June 20, 2017

Duckworth, Durbin Join Lawsuit Against Trump for Foreign Conflicts of Interest


[WASHINGTON, D.C.] — U.S. Senator Tammy Duckworth (D-IL) and U.S. Senate Democratic Whip Dick Durbin (D-IL) joined 194 Members of Congress in filing a lawsuit against President Donald Trump alleging that he has violated the Constitution’s Foreign Emoluments Clause, one of its most important anti-corruption provisions. 

The suit, filed in federal district court in the District of Columbia, alleges that the President has received numerous benefits from foreign states without first seeking or obtaining congressional approval, as the Constitution clearly requires.  These benefits include:

  • Payments from foreign governments housing their officials in rooms or hosting events at Trump’s Washington, D.C. hotel after Inauguration Day;
  • Entities owned by foreign states paying rent at Trump Tower and Trump World Tower in New York City;
  • Acceptance of benefits from foreign governments in connection with Trump business ventures around the world, including permits and exemptions; and
  • The Chinese government granting thirty-eight trademarks to the Trump Organization.

In addition to these known benefits, the suit notes that because the President has neither disclosed nor sought Congress’s consent for his acceptance of emoluments, there may be other payments and benefits from foreign states that have not yet been made public.

From his singular refusal to disclose his income tax returns to his failure to divest his global web of business holdings to the persistent conflicts of interest which haunt his appointments, President Trump has defied well-established standards of disclosure and propriety,” said Durbin. “The Foreign Emoluments Clause of the Constitution, which prohibits a President from accepting gifts, benefits, or payments from foreign states without first obtaining the consent of Congress, is a clear standard of integrity which cannot be ignored or dismissed with a tweet. I join my colleagues in calling on our Courts to hold this President and every President to the Constitutional prohibition of compromising our national interests with economic ties to foreign interests.”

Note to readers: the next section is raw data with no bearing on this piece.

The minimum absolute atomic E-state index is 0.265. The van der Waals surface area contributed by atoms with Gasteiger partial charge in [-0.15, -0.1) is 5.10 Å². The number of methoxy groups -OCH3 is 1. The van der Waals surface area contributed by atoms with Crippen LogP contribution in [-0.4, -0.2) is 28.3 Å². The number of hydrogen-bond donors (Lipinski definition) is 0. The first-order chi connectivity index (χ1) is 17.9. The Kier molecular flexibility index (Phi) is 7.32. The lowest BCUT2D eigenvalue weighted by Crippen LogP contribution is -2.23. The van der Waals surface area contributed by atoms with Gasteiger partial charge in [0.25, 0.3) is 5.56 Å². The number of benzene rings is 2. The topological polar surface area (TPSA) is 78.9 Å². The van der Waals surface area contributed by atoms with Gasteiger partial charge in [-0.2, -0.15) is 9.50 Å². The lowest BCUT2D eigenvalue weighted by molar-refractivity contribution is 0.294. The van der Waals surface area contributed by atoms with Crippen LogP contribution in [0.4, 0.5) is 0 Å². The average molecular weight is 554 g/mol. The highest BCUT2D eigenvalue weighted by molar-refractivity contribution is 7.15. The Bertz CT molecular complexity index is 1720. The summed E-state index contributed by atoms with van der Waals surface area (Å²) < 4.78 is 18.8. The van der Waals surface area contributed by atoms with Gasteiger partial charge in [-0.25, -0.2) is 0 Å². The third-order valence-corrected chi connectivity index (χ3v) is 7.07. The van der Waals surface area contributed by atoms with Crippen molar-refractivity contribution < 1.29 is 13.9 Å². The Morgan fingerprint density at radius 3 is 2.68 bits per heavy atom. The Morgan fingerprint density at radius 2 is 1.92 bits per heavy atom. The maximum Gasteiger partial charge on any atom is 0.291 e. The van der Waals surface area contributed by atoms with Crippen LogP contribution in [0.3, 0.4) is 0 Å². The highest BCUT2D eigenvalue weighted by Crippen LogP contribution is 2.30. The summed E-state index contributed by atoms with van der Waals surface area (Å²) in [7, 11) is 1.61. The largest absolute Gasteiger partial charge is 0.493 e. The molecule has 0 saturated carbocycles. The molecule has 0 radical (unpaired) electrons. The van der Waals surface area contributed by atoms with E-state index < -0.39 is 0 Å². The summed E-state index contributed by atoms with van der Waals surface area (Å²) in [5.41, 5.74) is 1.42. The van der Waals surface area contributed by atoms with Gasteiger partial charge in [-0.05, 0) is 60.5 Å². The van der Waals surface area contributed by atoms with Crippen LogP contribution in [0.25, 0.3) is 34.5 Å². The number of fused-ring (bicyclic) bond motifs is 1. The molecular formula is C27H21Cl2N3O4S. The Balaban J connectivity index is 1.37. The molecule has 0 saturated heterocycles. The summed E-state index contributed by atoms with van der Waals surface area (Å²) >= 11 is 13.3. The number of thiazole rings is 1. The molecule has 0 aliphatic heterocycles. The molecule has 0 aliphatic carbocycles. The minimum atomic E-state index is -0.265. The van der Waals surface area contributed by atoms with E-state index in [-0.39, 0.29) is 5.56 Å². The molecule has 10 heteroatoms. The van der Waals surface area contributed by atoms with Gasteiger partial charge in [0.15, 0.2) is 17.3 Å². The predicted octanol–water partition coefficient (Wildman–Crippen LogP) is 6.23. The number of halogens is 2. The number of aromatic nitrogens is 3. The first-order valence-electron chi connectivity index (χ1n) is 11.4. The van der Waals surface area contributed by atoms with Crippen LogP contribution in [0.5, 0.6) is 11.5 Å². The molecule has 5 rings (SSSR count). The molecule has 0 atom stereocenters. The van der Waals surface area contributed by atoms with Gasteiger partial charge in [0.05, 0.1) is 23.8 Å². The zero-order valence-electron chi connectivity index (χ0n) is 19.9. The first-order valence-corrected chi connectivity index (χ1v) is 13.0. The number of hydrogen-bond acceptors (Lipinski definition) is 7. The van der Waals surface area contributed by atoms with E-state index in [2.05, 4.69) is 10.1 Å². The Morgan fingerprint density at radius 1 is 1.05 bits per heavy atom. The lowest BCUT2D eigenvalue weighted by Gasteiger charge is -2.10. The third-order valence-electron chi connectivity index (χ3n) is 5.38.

“President Trump’s willful violations of the Constitution’s anti-corruption provisions are stunning. By refusing to divest from his business interests or place his assets in a blind trust, the President has made it possible for him to profit from his position in government,” said Duckworth. “It should never be a question whether the President of the United States is doing what’s best for himself or what’s best for the American people. With this lawsuit, we are simply asking the Courts to remind President Trump that the oath he swore to the Constitution comes before his own business interests.”

The Foreign Emoluments Clause, located in Article I, Section 9, Clause 8 of the Constitution, provides that “no Person holding any Office of Profit or Trust under [the United States], shall, without the Consent of the Congress, accept of any present, Emolument, Office, or Title, of any kind whatever, from any King, Prince, or foreign State.”  The word emolument was defined at the time of the founding to include any “profit,” “advantage,” “benefit,” or “comfort.” The Founding Fathers used the term emolument when referring to “the consequences of ordinary business dealings.” Put more simply, an emolument is any payment, gift, or benefit – anything from a small trinket to payment rendered for services.  

 The language prohibits any federal officeholder—including the President—from accepting any benefits or advantages from foreign states without the consent of Congress. These benefits also include any compensation for services rendered in a private capacity, such as when a foreign government throws a party at a hotel owned by a federal official.  The Founding Fathers included the Foreign Emoluments Clause in the Constitution because of their serious concerns with foreign powers interfering in our nation’s affairs and attempting to subvert the loyalty of government officials. 

The suit asks the court to declare that President Trump is in violation of the Foreign Emoluments Clause because of his acceptance of foreign emoluments without having sought and received the consent of Congress.  The suit also seeks injunctive relief ordering the President not to accept any present or emolument from a foreign state without obtaining Congress’ consent, thus giving Congress the opportunity to vote on a case-by-case basis whether to give their consent, as the Constitution requires.